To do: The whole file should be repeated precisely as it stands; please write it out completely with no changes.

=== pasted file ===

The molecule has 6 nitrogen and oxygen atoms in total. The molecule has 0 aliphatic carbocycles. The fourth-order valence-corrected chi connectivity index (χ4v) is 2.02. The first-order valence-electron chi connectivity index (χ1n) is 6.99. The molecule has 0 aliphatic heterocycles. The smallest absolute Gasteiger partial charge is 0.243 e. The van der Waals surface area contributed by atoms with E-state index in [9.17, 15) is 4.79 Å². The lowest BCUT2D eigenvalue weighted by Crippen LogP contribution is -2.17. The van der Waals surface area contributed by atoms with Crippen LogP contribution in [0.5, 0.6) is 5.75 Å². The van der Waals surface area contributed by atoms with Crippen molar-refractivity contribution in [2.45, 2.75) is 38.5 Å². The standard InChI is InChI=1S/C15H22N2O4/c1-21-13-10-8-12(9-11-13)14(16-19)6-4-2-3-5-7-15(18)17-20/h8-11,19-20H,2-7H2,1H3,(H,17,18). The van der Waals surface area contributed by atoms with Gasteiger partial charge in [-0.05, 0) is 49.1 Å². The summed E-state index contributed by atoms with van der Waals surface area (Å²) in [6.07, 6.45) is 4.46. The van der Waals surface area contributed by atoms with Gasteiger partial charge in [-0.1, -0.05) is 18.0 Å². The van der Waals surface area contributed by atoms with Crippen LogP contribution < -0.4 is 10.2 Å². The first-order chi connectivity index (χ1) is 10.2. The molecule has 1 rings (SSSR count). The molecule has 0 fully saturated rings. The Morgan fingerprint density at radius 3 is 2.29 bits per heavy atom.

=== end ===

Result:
The molecule has 6 nitrogen and oxygen atoms in total. The molecule has 0 aliphatic carbocycles. The fourth-order valence-corrected chi connectivity index (χ4v) is 2.02. The first-order valence-electron chi connectivity index (χ1n) is 6.99. The molecule has 0 aliphatic heterocycles. The smallest absolute Gasteiger partial charge is 0.243 e. The van der Waals surface area contributed by atoms with E-state index in [9.17, 15) is 4.79 Å². The lowest BCUT2D eigenvalue weighted by Crippen LogP contribution is -2.17. The van der Waals surface area contributed by atoms with Crippen LogP contribution in [0.5, 0.6) is 5.75 Å². The van der Waals surface area contributed by atoms with Crippen molar-refractivity contribution in [2.45, 2.75) is 38.5 Å². The standard InChI is InChI=1S/C15H22N2O4/c1-21-13-10-8-12(9-11-13)14(16-19)6-4-2-3-5-7-15(18)17-20/h8-11,19-20H,2-7H2,1H3,(H,17,18). The van der Waals surface area contributed by atoms with Gasteiger partial charge in [-0.05, 0) is 49.1 Å². The summed E-state index contributed by atoms with van der Waals surface area (Å²) in [6.07, 6.45) is 4.46. The van der Waals surface area contributed by atoms with Gasteiger partial charge in [-0.1, -0.05) is 18.0 Å². The van der Waals surface area contributed by atoms with Crippen LogP contribution < -0.4 is 10.2 Å². The first-order chi connectivity index (χ1) is 10.2. The molecule has 1 rings (SSSR count). The molecule has 0 fully saturated rings. The Morgan fingerprint density at radius 3 is 2.29 bits per heavy atom.